Advertisement
YOU ARE HERE: LAT HomeCollections

Westside Watch

Joy to Rodeo Drive . . . the Harleys Have Come

October 20, 1994

Move over, red sleigh and eight tiny reindeer. The Rodeo Drive merchants association in Beverly Hills has decided to sell a hipper mode of Yuletide transit--the Harley-Davidson motorcycle.

Promoters hope "Happy Harley Days" on Dec. 4 will attract a younger, more festive Christmas clientele to Rodeo Drive. Portions of Rodeo Drive will be used for a Harley-Davidson bike show and boutique, while another section of the street will be blocked off for a parade of the Santa bikers--complete with Ma Clauses along for the ride.

The merchants' association picked the Harley-Davidson theme after the organization's public relations firm got a look at the demographics of Harley owners, two-thirds of whom have household incomes topping $100,000. And included among Harley owners are numerous celebrities--among them Cher, who will serve as the event's grand marshal.

But the Christmas affair has not gone totally commercial. There will still be the usual warm and fuzzy hot-chocolate-and-roasted-chestnut fixings, a Christmas tree-lighting ceremony and choirs singing Yuletide favorites.

Just don't expect sleighs: The jingling bells would be drowned out by the high-performance bikes.

*

FLASH OF GREEN: During the primary, the California League of Conservation Voters characterized state Sen. Ralph C. Dills (D-El Segundo) as an environmental fraud.

Now, the group is endorsing him over his Republican opponent, David Barrett Cohen, in the race for a state Senate district that includes Marina del Rey, Venice and Playa del Rey.

Dills "has shown this year that he became a very good vote on the environment," said Doug Linney, political director for the group. "He's been very straightforward and sincere with us. We're going to believe it."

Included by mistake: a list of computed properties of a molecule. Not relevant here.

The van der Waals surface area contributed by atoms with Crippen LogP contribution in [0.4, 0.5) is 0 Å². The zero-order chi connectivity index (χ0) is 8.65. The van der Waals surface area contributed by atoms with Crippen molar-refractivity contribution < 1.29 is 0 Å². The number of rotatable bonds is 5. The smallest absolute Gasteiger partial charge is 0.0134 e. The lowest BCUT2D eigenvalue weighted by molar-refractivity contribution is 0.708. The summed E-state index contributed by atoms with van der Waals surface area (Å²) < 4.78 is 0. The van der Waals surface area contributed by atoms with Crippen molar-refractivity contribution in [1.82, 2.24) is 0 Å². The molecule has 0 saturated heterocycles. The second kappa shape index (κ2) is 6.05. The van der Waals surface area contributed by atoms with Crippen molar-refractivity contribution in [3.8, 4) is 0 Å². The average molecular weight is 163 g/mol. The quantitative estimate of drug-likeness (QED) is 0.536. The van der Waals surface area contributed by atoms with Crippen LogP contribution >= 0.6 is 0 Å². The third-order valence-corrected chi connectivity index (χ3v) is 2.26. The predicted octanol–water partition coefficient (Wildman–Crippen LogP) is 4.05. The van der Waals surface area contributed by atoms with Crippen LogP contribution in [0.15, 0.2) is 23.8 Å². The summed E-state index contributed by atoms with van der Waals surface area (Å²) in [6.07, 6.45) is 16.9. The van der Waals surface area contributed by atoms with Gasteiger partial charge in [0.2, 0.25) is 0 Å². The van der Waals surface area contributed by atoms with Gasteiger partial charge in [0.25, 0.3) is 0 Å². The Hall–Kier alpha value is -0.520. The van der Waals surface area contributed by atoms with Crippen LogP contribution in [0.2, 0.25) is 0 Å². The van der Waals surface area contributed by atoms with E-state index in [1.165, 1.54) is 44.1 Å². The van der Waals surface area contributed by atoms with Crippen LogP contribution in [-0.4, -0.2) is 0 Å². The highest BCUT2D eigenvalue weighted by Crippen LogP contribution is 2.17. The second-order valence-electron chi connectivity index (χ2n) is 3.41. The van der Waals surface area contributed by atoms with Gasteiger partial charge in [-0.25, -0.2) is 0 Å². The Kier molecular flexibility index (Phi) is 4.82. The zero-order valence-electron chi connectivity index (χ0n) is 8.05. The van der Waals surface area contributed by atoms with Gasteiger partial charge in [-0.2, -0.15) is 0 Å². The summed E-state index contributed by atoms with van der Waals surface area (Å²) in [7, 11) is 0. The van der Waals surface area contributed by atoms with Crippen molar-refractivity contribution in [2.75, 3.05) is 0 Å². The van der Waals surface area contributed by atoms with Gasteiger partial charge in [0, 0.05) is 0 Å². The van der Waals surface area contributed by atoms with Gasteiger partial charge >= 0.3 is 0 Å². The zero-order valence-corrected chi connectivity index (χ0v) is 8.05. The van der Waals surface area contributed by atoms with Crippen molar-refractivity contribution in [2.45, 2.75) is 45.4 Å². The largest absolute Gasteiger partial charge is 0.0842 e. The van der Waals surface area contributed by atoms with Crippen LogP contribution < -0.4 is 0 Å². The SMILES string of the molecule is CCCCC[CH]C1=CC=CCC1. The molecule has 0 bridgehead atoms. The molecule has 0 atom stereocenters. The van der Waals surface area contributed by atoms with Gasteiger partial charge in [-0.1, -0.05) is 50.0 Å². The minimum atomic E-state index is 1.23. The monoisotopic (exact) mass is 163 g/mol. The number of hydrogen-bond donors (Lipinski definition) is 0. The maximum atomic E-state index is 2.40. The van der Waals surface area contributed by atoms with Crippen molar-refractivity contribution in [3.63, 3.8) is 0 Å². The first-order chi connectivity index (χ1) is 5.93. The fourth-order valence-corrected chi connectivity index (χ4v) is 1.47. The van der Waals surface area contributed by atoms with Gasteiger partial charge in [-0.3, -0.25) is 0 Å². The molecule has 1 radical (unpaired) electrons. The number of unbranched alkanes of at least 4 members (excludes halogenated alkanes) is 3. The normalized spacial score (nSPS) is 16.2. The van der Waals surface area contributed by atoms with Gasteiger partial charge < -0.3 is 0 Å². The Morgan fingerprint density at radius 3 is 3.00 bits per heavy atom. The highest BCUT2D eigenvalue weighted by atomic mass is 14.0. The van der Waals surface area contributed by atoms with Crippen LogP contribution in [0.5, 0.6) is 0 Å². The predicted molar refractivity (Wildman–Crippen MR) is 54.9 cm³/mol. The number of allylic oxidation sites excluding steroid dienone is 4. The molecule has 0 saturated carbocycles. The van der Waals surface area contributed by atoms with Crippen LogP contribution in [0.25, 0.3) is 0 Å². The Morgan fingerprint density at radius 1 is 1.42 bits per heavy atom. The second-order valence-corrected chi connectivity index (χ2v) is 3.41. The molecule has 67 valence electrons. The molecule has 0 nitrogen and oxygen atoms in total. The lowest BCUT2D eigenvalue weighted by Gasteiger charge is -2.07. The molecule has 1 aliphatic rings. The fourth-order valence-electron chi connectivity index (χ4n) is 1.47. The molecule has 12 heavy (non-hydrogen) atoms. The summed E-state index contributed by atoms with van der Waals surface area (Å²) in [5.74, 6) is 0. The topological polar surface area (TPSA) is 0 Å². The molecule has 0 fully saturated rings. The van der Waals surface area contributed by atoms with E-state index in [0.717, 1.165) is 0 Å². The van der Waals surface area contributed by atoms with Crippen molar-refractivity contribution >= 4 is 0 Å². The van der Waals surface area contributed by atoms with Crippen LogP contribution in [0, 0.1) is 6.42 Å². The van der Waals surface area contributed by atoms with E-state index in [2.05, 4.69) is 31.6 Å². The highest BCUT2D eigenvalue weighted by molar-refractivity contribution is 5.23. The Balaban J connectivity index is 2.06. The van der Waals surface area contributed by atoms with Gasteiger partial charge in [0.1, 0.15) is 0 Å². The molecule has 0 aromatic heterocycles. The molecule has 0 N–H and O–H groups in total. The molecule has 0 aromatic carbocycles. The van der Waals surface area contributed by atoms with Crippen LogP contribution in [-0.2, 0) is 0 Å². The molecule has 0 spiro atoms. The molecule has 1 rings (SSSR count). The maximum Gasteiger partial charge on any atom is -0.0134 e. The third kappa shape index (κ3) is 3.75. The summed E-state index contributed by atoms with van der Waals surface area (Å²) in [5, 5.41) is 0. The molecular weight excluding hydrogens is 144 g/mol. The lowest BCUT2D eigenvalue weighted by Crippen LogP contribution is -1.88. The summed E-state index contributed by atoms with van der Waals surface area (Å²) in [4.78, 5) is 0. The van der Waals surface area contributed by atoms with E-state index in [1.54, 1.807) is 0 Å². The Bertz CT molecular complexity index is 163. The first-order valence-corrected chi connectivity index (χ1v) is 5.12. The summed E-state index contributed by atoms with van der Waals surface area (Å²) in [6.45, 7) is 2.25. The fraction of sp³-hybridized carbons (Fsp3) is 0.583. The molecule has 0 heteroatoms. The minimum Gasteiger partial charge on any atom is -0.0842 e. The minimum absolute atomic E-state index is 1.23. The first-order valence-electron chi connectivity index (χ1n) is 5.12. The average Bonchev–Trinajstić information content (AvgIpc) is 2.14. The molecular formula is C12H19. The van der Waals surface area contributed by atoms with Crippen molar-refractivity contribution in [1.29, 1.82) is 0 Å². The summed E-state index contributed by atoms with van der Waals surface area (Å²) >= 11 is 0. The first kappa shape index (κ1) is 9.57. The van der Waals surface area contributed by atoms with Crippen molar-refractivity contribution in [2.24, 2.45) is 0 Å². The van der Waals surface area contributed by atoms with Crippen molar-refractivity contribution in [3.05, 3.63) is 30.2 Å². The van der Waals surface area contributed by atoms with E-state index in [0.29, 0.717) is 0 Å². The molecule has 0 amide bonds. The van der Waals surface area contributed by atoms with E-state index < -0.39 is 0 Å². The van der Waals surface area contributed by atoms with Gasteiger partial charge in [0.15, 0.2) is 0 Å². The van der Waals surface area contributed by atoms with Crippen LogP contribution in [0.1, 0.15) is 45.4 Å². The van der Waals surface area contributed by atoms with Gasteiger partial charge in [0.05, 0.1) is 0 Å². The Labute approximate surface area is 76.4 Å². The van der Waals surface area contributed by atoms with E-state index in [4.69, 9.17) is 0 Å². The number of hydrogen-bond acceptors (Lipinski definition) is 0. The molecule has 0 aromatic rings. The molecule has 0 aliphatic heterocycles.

The group based much of its opposition to Dills during the primary on his 1993 record: He voted for legislation that the group supported only 39% of the time, Linney said.

This year, he scored "in the 90s," Linney said. Among other things, Dills backed a ban on offshore oil drilling in state tidelands.

"We want people to improve their scores, and he certainly has shown he has improved his," he said.

Dills has said that he's been going green because he's in a new district with more eco-conscious constituents. His old district was carved up in reapportionment.

But Cohen says the group's about-face "proves they are a partisan organization."

"It's amazing," he said. "They have a huge credibility problem."

*

FREE SPIKE?: A hefty old lobster--named Spike by fans with a crush on the crustacean--has gone from meal to mascot. Spike won't be scalded and buttered. And the creature won't be raffled off Nov. 1, as planned.

Instead the 12 1/2-pound Maine lobster, estimated to be 65 years old, will get his own tank at Gladstone's 4 Fish, a popular Pacific Coast Highway restaurant.

"It seems that nobody wanted Spike to become a dinner. We got a lot of calls to save Spike, so we are going to save him," restaurant manager Kerri Jones said.

Spike was scheduled to be the main course at $9.95 a pound during a fall Gladstone's lobster-fest. The gentle giant has his own section of the restaurant's lobster tank and he will soon get his own tank, the restaurant says.

No word yet on whether this will satisfy Spike's supporters.

Advertisement
Los Angeles Times Articles
|
|
|